Eye Clinic Svjetlost's groundbreaking ophthalmology treatments
Located in central Zagreb, Eye Clinic Svjetlost was the first private eye clinic in the region. It remains the regional leader in eye diagnosis, treatment, and surgery.
Company Carl Zeiss, noted for its microscope and optical aid production, exclusively presented Svjetlost with the Artevo 800 - the world's first digital microscope for eye surgery - for trial use.
The microscope is used at the clinic in Zagreb, where it gives surgeons 3D imaging and real-time information about the eye's interior structures.
The Institute for Nuclear Technology's neurosurgical robot NERO
The development of trailblazing neurosurgical robot NERO is currently underway in Zagreb.
Leading the project is the Institute for Nuclear Technology (INETEC), along with the University of Zagreb's Faculty of Mechanical Engineering and Naval Architecture and the Clinical Hospital Center Dubrava.
With NERO, software and hardware combine to facilitate high-precision neuronavigation (which aids neurosurgeons operating inside a vertebral column or skull, and reduces surgery times).
Tasks for NERO include the following: assessing ventricular drainage, identifying where epileptic seizures originate, implanting electrodes in the brain to treat disorders, and taking biopsies of tumours. The bot will also be used in cases of dystonia, Parkinson's disease, and obsessive-compulsive disorder.
St. Catherine Hospital’s work on pharmacogenomics
St. Catherine's Hospital takes a personalized approach to medicine, with a special focus on pharmacogenomics.
This is an extremely important, emerging field which identifies how a person's genes can affect their response to certain medications. In other words, it allows for personalised and more effective healthcare.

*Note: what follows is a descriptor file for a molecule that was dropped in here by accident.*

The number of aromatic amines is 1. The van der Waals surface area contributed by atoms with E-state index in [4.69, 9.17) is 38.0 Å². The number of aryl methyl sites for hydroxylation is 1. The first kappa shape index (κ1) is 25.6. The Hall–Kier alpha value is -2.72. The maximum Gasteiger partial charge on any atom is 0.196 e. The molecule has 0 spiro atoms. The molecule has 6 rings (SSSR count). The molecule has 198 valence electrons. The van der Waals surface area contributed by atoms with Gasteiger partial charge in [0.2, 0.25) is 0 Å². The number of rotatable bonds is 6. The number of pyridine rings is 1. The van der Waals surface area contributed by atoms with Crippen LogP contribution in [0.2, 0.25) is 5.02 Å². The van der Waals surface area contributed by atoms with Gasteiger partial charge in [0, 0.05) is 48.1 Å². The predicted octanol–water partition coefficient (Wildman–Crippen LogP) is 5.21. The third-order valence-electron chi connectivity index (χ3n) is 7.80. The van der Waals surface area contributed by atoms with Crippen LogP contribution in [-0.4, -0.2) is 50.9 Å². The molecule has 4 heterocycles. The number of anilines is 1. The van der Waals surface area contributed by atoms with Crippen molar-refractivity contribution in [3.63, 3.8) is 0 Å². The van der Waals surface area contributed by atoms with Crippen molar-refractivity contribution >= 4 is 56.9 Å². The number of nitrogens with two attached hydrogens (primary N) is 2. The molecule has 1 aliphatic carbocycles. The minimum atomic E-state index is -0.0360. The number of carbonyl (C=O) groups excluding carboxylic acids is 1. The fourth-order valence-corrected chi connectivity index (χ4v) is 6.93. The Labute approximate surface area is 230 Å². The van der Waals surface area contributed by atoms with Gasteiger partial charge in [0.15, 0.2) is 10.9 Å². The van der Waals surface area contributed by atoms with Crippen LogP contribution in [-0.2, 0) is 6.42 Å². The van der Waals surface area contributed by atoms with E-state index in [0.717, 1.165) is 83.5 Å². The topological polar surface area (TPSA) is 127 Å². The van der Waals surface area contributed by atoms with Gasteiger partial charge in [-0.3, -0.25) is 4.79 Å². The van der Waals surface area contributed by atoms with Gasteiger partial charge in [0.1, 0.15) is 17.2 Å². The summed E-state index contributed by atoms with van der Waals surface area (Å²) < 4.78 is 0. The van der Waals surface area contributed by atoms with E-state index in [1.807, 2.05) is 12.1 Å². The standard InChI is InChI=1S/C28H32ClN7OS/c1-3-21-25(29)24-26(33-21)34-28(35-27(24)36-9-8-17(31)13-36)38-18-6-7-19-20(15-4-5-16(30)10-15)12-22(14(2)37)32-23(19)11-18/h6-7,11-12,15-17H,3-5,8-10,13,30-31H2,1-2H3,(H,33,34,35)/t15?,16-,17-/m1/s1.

What methods are used?
Through the RightMed test (developed in collaboration with the Mayo Clinic), St. Catherine's conducts a DNA analysis to determine how individuals absorb and metabolize certain medications. The test includes over 100 medications that are used to treat a number of medical conditions. RightMed helps doctors prescribe medication accurately and individually, and reduces the occurrence of side effects and unwanted interactions between individual drugs.
In January of 2020, leading international scientific publication Pharmacogenomics published the article "Pharmacogenomics at the center of precision medicine: challenges and perspective in an era of Big Data", which St. Catherine's Hospital participated in.
Genos biotech company's biological age test
Croatian biotech company Genos presented its first global product in London: the GlycanAge biological age test. This is the first-ever commercial product that determines biological age (which doesn't always match up with actual age!) through DNA methylation analyses and analyzing how glycans change over time.
The founder and owner of Genos is Dr. Gordan Lauc, an entrepreneur, full-time professor at the Faculty of Pharmacy and Biochemistry in Zagreb and honorary professor at Kings College in London and the University of Edinburgh.
Dr. Lauc founded Genos as an academic startup in 2007, and has since developed a range of other DNA tests as well, such as a paternity test, lactose intolerance test, and chromosome disorder test. Genos continues to be the global leader in glycan analysis, and it plans to launch a diabetes test in the future, as well.